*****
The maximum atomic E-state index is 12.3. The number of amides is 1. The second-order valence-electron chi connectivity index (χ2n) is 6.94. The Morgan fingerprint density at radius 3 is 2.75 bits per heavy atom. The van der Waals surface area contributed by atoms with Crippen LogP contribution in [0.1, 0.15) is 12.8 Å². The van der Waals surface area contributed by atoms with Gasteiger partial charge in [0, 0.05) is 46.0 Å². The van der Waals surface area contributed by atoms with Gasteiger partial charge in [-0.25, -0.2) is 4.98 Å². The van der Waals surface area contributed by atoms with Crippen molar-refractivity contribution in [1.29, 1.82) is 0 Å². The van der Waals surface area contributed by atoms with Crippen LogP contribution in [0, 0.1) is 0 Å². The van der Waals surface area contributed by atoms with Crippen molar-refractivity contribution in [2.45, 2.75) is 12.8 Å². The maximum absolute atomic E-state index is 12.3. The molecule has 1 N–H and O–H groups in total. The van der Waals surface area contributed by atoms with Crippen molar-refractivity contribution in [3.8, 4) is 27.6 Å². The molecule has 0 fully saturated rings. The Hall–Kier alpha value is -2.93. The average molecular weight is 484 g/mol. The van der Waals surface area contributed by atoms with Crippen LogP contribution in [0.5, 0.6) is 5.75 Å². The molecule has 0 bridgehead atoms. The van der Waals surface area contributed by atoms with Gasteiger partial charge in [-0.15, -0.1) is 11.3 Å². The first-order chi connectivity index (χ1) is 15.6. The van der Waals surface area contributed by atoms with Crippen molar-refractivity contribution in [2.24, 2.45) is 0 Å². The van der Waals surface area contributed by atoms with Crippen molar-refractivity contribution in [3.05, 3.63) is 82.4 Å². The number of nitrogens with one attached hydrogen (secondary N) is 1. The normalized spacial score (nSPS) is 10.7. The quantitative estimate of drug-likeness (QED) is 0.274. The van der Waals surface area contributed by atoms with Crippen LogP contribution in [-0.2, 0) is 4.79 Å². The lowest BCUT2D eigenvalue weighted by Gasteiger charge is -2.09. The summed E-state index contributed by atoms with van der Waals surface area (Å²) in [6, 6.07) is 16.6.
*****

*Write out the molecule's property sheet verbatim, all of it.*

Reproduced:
The maximum atomic E-state index is 12.3. The number of amides is 1. The second-order valence-electron chi connectivity index (χ2n) is 6.94. The Morgan fingerprint density at radius 3 is 2.75 bits per heavy atom. The van der Waals surface area contributed by atoms with Crippen LogP contribution in [0.1, 0.15) is 12.8 Å². The van der Waals surface area contributed by atoms with Gasteiger partial charge in [0, 0.05) is 46.0 Å². The van der Waals surface area contributed by atoms with Gasteiger partial charge in [-0.25, -0.2) is 4.98 Å². The van der Waals surface area contributed by atoms with Crippen molar-refractivity contribution in [1.29, 1.82) is 0 Å². The van der Waals surface area contributed by atoms with Crippen LogP contribution in [0, 0.1) is 0 Å². The van der Waals surface area contributed by atoms with Crippen molar-refractivity contribution in [2.45, 2.75) is 12.8 Å². The maximum absolute atomic E-state index is 12.3. The molecule has 1 N–H and O–H groups in total. The van der Waals surface area contributed by atoms with Crippen molar-refractivity contribution in [3.8, 4) is 27.6 Å². The molecule has 0 fully saturated rings. The Hall–Kier alpha value is -2.93. The average molecular weight is 484 g/mol. The van der Waals surface area contributed by atoms with Crippen LogP contribution in [0.5, 0.6) is 5.75 Å². The molecule has 0 bridgehead atoms. The van der Waals surface area contributed by atoms with Gasteiger partial charge in [-0.15, -0.1) is 11.3 Å². The first-order chi connectivity index (χ1) is 15.6. The van der Waals surface area contributed by atoms with Crippen molar-refractivity contribution in [2.24, 2.45) is 0 Å². The van der Waals surface area contributed by atoms with Crippen molar-refractivity contribution in [3.05, 3.63) is 82.4 Å². The number of nitrogens with one attached hydrogen (secondary N) is 1. The normalized spacial score (nSPS) is 10.7. The quantitative estimate of drug-likeness (QED) is 0.274. The van der Waals surface area contributed by atoms with Crippen LogP contribution in [-0.2, 0) is 4.79 Å². The lowest BCUT2D eigenvalue weighted by Gasteiger charge is -2.09. The summed E-state index contributed by atoms with van der Waals surface area (Å²) in [6, 6.07) is 16.6.